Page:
GNH has been a development model that has guided Bhutan’s development for over three decades. Here, I would like to quote a paragraph from my Prime Minister’s recent speech at the United Nations, which aptly describes the development philosophy. I quote - GNH is based on the belief that the purpose of development and the role of the state is to create conditions within which people can pursue and find what they aspire for most in life – HAPPINESS. It is a holistic development paradigm to make human society resilient. It motivates an individual and society to consciously balance material wants with spiritual growth wherein the needs of the body and those of the mind are addressed in equal measure within a stable and sustainable environment – end of quote.

For those of you who may not be familiar with GNH, I would like to take a few moments to explain. It is founded on a multidimensional approach to development that is essentially people-centered, a holistic approach to development that addresses economic, social and environmental aspects in a balanced way. GNH is based on four basic pillars. These are:

a) Equitable or inclusive and sustainable economic development;
b) Judicious use of natural resources while conserving the environment;
c) Cultural promotion (spiritual enrichment);
d) Promotion of good governance;

These pillars are then elaborated into 9 domains that are critical for enabling happiness:

1. Emotional and psychological wellbeing;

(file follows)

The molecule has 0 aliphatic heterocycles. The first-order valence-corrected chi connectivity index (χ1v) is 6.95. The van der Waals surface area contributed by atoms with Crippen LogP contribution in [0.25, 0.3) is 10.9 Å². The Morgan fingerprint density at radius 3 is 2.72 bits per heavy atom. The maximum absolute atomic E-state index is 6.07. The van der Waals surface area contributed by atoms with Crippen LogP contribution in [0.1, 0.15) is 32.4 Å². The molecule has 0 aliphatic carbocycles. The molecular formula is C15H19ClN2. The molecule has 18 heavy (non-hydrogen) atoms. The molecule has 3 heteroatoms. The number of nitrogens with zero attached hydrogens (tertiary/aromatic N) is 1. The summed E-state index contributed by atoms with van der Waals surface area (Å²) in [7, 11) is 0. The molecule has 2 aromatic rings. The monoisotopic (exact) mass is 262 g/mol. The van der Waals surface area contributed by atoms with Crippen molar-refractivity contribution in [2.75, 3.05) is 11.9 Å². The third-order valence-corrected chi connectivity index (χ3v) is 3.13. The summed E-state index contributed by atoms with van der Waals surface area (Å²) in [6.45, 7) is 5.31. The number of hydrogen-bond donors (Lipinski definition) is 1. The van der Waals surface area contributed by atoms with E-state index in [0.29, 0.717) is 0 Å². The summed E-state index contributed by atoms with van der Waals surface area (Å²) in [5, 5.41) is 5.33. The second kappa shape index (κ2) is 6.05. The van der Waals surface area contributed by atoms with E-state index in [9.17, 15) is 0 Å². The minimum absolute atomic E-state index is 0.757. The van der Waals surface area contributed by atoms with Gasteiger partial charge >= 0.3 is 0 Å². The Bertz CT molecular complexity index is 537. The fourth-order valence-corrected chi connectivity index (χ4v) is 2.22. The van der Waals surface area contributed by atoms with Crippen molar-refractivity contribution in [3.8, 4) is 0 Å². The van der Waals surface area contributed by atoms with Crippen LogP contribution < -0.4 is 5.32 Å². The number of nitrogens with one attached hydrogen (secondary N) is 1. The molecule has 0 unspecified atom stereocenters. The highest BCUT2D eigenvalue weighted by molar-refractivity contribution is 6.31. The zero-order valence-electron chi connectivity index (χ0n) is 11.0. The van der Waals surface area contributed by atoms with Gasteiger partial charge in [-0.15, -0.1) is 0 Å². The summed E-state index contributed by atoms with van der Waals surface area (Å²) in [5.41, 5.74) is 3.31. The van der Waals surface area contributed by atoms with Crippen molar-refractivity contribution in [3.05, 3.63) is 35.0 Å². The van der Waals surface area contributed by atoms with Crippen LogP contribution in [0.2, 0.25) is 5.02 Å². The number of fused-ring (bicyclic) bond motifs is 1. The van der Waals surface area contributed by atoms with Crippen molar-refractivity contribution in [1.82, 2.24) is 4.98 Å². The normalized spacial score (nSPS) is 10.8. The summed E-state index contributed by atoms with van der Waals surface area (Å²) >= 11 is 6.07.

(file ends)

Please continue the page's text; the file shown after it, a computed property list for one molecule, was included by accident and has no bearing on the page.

2. Educational attainment;
3. Time use and balance;
4. Ecological (environmental) resilience;
5. Cultural diversity and spiritual enrichment;
6. Community vitality;
7. Health (Physical wellbeing);
8. Income level and distribution;
9. Good governance.

These domains are then broken down into 72 indicators that capture a wide variety of dimensions that are important for the people in relation to their environment, traditions and aspirations, and these can be measured. I will not go into each of these variables, but would like to cite one or two examples. In the ‘Psychological wellbeing’ domain, for instance, it is said that in a GNH society, collective happiness is the main goal. Therefore, psychological wellbeing is of primary importance in finding out the success of the state in providing appropriate public policies and services. The psychological wellbeing includes satisfaction with all elements of life, including positive and negative emotions such as generosity, compassion, calmness, etc. and jealousy, frustrations, selfishness, etc, and the spiritual activities include activities such as daily meditation, prayers, etc.

Another example is the ‘Time Use’ domain. In GNH, ‘Time Use’ is considered as most crucial in achieving happiness and wellbeing.  Non-work time such as time for sleeping and personal care is crucial for happiness. Time must also be set aside for activities such as community participation, education and learning, religious activities, social and cultural activities, sports, leisure and travel.

Although Bhutan has a long way to go in realizing the optimum benefit from the GNH concept, it has been successful in incorporating the concept into our public policies.  To help maximize the implementation of GNH, my country has a plan to establish a Gross National Happiness Centre in the central part of Bhutan. This Centre will seek to demonstrate the GNH principles and share them with the rest of the world through regular courses, seminars and workshops.